MALCOLM X FROM A BLACK HUMANIST VIEW


Malcolm X was saved from a life of crime by Elijah Muhammad of the Nation of Islam (NOI). However, after Malcolm left the NOI, he said that he felt a sense of intellectual freedom. He no longer felt compelled to say “the Honorable Elijah Muhammad teaches us…” before every utterance. He no longer thought inside a box. He said that he felt free to think for himself.

As far as Black leaders of national renown go, Malcolm seems to have been the leading critical thinker. He seemed to examine every angle in sincere efforts to achieve liberation for people of African descent. He studied history, politics, religion, socialism, capitalism, etc.

During and after his involvement with the NOI, Malcolm challenged some deeply cherished beliefs among African Americans. First and foremost, he forcefully critiqued Christianity. He questioned how Black people could embrace a White Jesus, a White Mary, white angels, etc. He said that doing so amounted to supporting “White nationalism.”

He was critical of the belief that Black Christians would be rewarded in heaven “when they died.” He questioned the value of Christianity to Blacks, and remarked, “If your religion hasn’t done any more for you than it has, you need to forget it, anyway.”

Perhaps what Malcolm disliked most about Christianity was its emphasis on turning the other cheek. It infuriated Malcolm to no end that so many African Americans were unwilling to defend their people against racist violence inflicted upon them by White supremacists. In his famous “Message to the Grassroots,” Malcolm said that Blacks anxiously fought in wars condoned by the U.S. government. However, when it came to retaliating against White supremacists for murdering Black girls at a church in Birmingham, Alabama, violence was not an option.

Malcolm also wondered why civil rights workers were quick to denounce Blacks that advocated self-defense against white supremacist attackers; yet, they never denounced Black-on-Black violence. He noted that on any given Friday or Saturday night, men in Black neighborhoods all over the U.S. could be found committing acts of violence against one another. This, however, was not being addressed by civil rights activists.

After Malcolm left the NOI, he founded the Organization of Afro-American Unity (OAAU), modeled after the Organization of African Unity (OAU). He also formed the Muslim Mosque, Inc. However, he gave the bulk of his time and attention to the OAAU. It was a secular organization open to Black Christians, Muslims, Confucianists, atheists, and others committed to meeting its aims and objectives. Malcolm had long believed that religion should be personal and kept out of efforts to organize the masses.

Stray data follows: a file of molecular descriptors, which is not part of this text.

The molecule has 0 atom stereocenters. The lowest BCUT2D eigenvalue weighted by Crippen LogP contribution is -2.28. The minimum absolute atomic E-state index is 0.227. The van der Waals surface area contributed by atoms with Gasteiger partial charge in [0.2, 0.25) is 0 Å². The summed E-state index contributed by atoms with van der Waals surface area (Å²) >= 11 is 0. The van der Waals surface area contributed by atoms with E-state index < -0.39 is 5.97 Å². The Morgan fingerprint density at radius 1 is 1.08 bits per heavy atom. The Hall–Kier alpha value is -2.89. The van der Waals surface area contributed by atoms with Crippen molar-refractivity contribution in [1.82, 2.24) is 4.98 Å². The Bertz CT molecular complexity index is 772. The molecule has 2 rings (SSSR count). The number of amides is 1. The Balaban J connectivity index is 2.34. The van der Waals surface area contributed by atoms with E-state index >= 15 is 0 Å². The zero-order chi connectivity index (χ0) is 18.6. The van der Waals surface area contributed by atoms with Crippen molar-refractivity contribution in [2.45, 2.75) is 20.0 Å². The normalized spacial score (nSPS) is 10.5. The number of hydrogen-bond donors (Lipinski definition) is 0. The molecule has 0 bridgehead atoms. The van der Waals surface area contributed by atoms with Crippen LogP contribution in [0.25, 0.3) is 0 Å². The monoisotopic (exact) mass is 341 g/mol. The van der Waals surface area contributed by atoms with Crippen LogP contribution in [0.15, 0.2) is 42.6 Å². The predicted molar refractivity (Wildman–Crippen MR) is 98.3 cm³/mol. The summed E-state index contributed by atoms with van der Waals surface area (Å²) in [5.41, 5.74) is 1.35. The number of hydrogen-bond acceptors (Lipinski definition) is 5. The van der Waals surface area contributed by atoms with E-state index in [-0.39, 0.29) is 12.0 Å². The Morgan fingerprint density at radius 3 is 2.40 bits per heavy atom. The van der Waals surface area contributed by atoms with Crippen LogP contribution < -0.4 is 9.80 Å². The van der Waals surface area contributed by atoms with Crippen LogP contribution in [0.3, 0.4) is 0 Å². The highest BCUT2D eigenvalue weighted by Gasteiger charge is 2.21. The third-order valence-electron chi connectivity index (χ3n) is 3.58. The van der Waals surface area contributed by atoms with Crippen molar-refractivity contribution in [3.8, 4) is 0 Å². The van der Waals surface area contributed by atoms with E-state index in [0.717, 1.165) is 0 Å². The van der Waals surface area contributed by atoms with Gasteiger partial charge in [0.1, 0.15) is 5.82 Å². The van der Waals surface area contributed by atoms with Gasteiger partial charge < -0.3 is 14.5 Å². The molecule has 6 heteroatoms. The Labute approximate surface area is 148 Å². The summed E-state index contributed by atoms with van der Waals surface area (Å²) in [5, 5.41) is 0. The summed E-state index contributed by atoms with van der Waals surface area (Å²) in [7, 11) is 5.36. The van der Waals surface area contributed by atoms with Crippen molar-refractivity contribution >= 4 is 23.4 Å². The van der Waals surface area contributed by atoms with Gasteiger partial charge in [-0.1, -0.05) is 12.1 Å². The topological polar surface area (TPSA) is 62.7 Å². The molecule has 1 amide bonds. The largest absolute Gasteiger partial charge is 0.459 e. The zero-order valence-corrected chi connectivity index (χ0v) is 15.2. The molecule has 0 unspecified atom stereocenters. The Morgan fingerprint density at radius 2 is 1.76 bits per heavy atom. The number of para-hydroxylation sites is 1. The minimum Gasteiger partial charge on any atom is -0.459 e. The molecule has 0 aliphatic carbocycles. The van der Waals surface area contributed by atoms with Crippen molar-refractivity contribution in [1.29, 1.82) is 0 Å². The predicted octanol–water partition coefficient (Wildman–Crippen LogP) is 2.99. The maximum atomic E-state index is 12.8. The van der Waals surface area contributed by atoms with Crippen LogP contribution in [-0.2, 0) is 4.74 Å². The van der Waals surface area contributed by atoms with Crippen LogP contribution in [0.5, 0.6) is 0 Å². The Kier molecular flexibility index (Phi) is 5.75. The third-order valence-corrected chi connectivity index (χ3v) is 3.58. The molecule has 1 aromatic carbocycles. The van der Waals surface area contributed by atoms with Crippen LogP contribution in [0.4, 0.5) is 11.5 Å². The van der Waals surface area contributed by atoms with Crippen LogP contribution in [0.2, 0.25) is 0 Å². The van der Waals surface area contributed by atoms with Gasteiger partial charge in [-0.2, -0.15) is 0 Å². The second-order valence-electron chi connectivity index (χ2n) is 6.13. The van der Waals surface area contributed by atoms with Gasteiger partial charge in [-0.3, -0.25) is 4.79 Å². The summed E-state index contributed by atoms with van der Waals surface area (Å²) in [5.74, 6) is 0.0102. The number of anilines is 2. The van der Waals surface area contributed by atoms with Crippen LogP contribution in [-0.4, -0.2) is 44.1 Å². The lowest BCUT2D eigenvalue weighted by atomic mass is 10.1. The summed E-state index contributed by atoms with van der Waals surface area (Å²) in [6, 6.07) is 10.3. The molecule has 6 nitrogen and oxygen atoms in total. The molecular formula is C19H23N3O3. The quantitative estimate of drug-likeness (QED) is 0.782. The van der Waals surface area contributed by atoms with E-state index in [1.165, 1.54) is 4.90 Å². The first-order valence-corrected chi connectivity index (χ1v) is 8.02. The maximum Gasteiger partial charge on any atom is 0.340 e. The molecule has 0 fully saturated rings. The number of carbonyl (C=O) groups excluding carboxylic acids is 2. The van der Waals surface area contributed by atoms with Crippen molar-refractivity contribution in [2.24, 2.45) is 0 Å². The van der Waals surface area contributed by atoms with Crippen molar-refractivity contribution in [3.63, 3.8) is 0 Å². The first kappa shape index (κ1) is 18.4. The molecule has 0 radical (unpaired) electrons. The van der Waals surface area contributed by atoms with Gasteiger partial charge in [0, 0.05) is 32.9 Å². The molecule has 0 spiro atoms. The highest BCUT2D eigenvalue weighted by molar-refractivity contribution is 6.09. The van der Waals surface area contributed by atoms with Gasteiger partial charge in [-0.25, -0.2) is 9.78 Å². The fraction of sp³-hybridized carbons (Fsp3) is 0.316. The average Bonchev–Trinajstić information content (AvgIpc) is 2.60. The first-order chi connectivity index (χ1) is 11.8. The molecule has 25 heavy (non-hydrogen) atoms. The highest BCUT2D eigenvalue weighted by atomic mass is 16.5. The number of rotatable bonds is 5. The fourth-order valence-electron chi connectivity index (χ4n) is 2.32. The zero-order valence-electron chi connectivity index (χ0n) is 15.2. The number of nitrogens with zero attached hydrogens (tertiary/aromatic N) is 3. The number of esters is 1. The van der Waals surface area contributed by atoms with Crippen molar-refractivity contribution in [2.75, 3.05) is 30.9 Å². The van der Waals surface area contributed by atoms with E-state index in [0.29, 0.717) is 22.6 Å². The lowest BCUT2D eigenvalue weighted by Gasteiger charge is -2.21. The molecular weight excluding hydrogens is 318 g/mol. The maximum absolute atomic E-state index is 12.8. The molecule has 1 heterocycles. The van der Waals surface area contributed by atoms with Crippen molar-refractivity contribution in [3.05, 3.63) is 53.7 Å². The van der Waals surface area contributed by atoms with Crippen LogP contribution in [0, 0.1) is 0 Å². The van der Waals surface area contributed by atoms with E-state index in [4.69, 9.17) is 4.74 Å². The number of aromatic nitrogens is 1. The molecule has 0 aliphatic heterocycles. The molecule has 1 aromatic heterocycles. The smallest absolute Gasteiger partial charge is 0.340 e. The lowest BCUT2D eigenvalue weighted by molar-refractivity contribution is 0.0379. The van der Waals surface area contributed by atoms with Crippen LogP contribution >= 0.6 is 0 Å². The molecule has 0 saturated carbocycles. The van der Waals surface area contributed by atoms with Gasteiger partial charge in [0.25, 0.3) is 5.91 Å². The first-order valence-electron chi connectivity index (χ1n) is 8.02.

Malcolm was deeply influenced by secular thinkers. A great influence upon him was the Black atheist and anthropologist Joel Augustus Rogers. Malcolm read Rogers’ three volumes of Sex and Race and Africa’s Gift to America. Malcolm drew upon Rogers’ writings in his speeches on African American history.

Of course, Malcolm was not without his faults. For example, he had sexist views. However, he was always trying to become a better person. His emphasis upon the importance of critical thinking is one of his most important legacies to people of African descent. The way forward must always be guided by human thought and human action. Though he was a Muslim, Malcolm always seemed to understand that. Indeed, he seemed to agree with his friend, the Rev. Albert Cleage, Jr., that there is nothing more sacred than the liberation of his people. This is certainly a sentiment that secular humanists could greatly appreciate.

Comments

  1. says

    Great article, Manning Marables' book on Malcolm X(Malik El-Shabazz) is a must read. David Du Bois the step-son of W.E.B. Du Bois in conversation with Malcolm in 1964 asked him if he thought people needed religion, Malcolm reply was some people need it and some don't. Malcolm was also influenced by Marcus Garvey, and Marcus Garvey was influenced by Hubert Harrison an African-American Freethinker from early 20th century.

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